to the Aldridge Police Station, three miles away, where they
are locked in a police cell for safe keeping. We acquire .303
dummies and clips by private means, we practice loading in
all positions and checking aim against an aiming disc, meanwhile
bitten to hell by the gnats. We relearn parade-ground stuff,
sloping and ordering arms by numbers, an N.C.O.
correcting. The first time we do this, after correcting one
particularly bad slope in every way possible, the "victim"
remarks with considerable heat : "Do you want this
*** rifle, sir?" and walks off the parade ground. We
never see him again.
We parade with drill in threes, field work,
patrols, cover and camouflage, the latter prompted by the
thought that a man may live a little longer unseen. We get
to know our territory and our O.P., which is now manned
at dawn and dusk with a section on duty each night. We construct
a strong point amid many divergent views on the subject
of siting. We acquire maps and set
up a plate with cardinal points of the compass on our O.P.
on the Hall roof, but later, observing that the sun is setting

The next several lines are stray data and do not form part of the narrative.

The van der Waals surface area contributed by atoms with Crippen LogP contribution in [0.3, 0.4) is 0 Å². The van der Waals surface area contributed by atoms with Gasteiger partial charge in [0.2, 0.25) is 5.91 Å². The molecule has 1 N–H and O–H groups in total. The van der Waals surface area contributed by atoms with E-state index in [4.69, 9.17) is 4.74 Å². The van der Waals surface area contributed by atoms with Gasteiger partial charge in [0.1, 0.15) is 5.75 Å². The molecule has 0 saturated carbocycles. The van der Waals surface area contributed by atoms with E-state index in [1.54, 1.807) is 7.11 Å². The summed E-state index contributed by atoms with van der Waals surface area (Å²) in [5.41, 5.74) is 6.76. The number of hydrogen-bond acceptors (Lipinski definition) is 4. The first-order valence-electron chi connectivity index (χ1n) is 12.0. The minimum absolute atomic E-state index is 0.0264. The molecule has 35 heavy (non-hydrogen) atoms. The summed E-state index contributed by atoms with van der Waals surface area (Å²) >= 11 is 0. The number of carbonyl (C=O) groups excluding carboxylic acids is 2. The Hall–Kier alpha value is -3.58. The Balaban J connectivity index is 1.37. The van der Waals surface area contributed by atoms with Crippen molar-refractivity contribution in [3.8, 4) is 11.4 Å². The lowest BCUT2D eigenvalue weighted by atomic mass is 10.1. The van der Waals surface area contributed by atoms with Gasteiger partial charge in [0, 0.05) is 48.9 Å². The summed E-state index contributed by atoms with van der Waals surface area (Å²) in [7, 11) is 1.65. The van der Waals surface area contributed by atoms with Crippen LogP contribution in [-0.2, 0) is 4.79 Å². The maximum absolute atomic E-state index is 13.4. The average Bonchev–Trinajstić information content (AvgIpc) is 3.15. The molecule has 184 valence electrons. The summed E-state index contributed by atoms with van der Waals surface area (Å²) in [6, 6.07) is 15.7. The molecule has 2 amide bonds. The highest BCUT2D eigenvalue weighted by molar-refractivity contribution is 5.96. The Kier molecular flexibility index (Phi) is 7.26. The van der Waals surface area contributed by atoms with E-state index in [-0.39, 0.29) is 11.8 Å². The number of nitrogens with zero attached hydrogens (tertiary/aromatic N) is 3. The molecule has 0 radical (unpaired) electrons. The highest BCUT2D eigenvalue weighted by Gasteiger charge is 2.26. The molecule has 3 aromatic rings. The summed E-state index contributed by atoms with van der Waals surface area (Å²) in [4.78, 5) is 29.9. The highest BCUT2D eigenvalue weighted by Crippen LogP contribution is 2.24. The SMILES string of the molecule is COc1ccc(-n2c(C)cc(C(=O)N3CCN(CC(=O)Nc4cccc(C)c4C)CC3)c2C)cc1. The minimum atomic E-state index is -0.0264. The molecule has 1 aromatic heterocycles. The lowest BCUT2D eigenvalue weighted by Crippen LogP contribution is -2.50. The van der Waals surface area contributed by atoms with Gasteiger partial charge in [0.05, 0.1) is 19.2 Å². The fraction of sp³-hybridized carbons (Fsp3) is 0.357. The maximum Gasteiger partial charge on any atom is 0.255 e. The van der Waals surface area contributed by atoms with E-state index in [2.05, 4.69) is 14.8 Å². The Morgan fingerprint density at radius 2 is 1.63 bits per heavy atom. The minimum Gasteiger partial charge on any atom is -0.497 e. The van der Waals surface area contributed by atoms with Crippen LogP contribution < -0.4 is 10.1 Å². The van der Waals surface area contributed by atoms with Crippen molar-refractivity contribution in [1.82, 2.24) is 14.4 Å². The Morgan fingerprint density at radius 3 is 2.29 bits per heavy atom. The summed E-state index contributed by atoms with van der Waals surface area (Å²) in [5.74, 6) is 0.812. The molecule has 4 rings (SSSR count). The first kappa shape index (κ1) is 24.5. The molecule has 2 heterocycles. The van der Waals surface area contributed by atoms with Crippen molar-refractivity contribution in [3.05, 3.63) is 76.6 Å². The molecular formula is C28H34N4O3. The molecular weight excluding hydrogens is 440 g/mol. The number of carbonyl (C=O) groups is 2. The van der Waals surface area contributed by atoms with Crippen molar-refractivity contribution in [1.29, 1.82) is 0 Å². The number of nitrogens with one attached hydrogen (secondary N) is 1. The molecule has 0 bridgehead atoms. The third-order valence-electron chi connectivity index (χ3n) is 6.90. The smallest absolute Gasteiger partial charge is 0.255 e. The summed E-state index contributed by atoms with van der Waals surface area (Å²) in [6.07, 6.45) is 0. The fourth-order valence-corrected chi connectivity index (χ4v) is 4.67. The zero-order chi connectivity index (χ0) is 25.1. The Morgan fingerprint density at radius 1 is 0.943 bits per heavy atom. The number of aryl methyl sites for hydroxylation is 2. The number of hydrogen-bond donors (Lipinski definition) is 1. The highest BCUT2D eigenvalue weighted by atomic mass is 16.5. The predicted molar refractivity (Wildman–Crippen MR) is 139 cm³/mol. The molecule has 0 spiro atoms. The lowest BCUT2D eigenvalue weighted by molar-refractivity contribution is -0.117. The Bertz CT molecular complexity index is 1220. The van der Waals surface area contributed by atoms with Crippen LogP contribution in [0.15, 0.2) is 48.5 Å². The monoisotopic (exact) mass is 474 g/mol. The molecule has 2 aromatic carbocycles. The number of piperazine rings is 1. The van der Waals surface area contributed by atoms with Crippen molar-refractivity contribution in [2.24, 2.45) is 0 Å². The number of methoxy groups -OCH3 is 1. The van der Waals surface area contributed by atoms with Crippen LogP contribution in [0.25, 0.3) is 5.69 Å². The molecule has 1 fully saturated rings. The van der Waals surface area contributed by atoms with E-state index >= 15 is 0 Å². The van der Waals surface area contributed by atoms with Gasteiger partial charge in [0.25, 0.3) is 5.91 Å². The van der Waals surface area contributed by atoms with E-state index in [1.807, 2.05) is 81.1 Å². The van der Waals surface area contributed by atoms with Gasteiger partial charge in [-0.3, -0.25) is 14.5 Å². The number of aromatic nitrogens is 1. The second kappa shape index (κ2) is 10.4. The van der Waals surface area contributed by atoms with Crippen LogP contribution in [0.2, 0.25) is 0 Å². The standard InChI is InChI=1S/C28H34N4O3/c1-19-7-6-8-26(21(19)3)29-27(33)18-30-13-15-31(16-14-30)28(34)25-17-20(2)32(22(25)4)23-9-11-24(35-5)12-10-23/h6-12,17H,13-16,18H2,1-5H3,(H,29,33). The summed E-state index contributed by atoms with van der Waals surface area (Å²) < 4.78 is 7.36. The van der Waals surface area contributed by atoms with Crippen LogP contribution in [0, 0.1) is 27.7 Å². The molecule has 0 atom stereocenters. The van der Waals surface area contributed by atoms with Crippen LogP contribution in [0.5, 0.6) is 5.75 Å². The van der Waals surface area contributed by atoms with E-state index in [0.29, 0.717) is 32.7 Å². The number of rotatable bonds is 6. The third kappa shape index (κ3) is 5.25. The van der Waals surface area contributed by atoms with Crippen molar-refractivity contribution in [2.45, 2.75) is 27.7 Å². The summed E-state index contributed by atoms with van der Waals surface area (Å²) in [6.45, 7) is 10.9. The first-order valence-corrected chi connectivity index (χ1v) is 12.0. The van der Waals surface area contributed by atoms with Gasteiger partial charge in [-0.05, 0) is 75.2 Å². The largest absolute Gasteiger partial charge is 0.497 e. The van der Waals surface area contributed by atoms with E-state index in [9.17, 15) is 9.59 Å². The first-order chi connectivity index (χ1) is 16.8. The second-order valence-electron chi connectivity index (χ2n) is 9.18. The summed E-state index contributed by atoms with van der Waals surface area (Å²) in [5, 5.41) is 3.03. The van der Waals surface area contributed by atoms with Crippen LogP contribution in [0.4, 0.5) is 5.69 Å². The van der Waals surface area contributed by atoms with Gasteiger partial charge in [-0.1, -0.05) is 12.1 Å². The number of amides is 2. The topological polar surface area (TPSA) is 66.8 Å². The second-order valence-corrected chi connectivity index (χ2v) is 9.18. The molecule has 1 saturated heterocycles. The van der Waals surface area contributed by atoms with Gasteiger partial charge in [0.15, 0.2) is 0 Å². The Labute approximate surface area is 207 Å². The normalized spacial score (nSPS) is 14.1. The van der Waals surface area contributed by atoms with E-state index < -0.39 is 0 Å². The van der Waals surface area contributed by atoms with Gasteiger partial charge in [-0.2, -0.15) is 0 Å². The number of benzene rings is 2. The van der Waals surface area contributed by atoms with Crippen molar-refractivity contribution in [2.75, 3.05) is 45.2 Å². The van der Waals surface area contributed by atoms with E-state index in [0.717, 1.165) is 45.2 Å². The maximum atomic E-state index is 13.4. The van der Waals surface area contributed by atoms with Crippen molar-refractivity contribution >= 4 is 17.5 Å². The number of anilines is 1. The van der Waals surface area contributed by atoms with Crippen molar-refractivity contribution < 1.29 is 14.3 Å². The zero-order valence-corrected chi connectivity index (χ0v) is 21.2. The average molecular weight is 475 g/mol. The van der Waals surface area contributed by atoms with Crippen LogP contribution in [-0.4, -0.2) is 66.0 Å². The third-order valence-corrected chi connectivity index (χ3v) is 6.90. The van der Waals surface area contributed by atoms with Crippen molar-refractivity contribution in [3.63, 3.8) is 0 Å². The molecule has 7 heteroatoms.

in the north, we realise that either a miracle has happened
or our orientation is at fault. We make the most of every
available minute and arrange parades every night, but as
the same men turn up every time we drop to three parades
per week and get satisfactory attendances.
We issue a training programme, on 14th June, 1940. Musketry
covering all essentials, rudiments of squad drill, knowledge
of the country including contact with military authority,
telephones, etc., patrols and their duties, scouting and
the use of cover. The programme ends :
"On completion of this course the volunteer will be
regarded as competent to carry out full duties."
Such is the urgency of the time as illustrated by Operational
Orders No. 1 received by telephone from Battalion H.Q. at
23.15 hours on 5th July, 1940, reading as follows :
Reliable reports state that attack on this
country is imminent. Attack may take the form of intensive
aerial bombardment, landing by paratroops or landings from
troop-carrying planes, and attack by sea.
(a) Companies will obtain and report definite
information of any such attempt.
(b) Companies will pin down, defeat and
destroy any enemy who may land, by active attack with every
weapon available, whether lethal or improvised. Defence
will always be active.
2(b) does not mean attacks
by small patrols and/or posts on large posts of enemy, but
by surprise effect of controlled fire from carefully pre-selected
positions. The observation posts, patrol posts and barriers,
will be defended with vigour and determination.
There must not be and will not be any question of retirement.